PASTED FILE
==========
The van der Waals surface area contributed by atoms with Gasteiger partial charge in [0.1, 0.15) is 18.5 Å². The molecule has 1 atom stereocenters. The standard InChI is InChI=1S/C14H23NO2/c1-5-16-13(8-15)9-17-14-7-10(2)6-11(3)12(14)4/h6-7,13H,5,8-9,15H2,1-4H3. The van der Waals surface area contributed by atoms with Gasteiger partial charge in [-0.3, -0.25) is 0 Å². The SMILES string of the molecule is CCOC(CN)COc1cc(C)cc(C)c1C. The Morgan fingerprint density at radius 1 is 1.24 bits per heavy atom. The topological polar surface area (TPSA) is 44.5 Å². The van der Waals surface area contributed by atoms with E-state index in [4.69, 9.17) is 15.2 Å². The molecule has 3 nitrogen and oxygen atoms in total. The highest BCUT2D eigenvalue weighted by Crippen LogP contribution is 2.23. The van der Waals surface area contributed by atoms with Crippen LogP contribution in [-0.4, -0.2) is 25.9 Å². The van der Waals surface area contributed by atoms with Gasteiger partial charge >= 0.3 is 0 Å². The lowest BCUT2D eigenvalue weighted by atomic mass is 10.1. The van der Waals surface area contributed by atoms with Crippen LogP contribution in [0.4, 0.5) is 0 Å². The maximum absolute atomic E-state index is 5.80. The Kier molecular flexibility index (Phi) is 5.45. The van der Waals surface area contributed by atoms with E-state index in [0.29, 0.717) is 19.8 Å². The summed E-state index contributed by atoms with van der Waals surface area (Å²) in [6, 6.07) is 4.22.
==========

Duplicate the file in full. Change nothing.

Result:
The van der Waals surface area contributed by atoms with Gasteiger partial charge in [0.1, 0.15) is 18.5 Å². The molecule has 1 atom stereocenters. The standard InChI is InChI=1S/C14H23NO2/c1-5-16-13(8-15)9-17-14-7-10(2)6-11(3)12(14)4/h6-7,13H,5,8-9,15H2,1-4H3. The van der Waals surface area contributed by atoms with Gasteiger partial charge in [-0.3, -0.25) is 0 Å². The SMILES string of the molecule is CCOC(CN)COc1cc(C)cc(C)c1C. The Morgan fingerprint density at radius 1 is 1.24 bits per heavy atom. The topological polar surface area (TPSA) is 44.5 Å². The van der Waals surface area contributed by atoms with E-state index in [4.69, 9.17) is 15.2 Å². The molecule has 3 nitrogen and oxygen atoms in total. The highest BCUT2D eigenvalue weighted by Crippen LogP contribution is 2.23. The van der Waals surface area contributed by atoms with Crippen LogP contribution in [-0.4, -0.2) is 25.9 Å². The van der Waals surface area contributed by atoms with Gasteiger partial charge >= 0.3 is 0 Å². The lowest BCUT2D eigenvalue weighted by atomic mass is 10.1. The van der Waals surface area contributed by atoms with Crippen LogP contribution in [0.4, 0.5) is 0 Å². The maximum absolute atomic E-state index is 5.80. The Kier molecular flexibility index (Phi) is 5.45. The van der Waals surface area contributed by atoms with E-state index in [0.29, 0.717) is 19.8 Å². The summed E-state index contributed by atoms with van der Waals surface area (Å²) in [6, 6.07) is 4.22.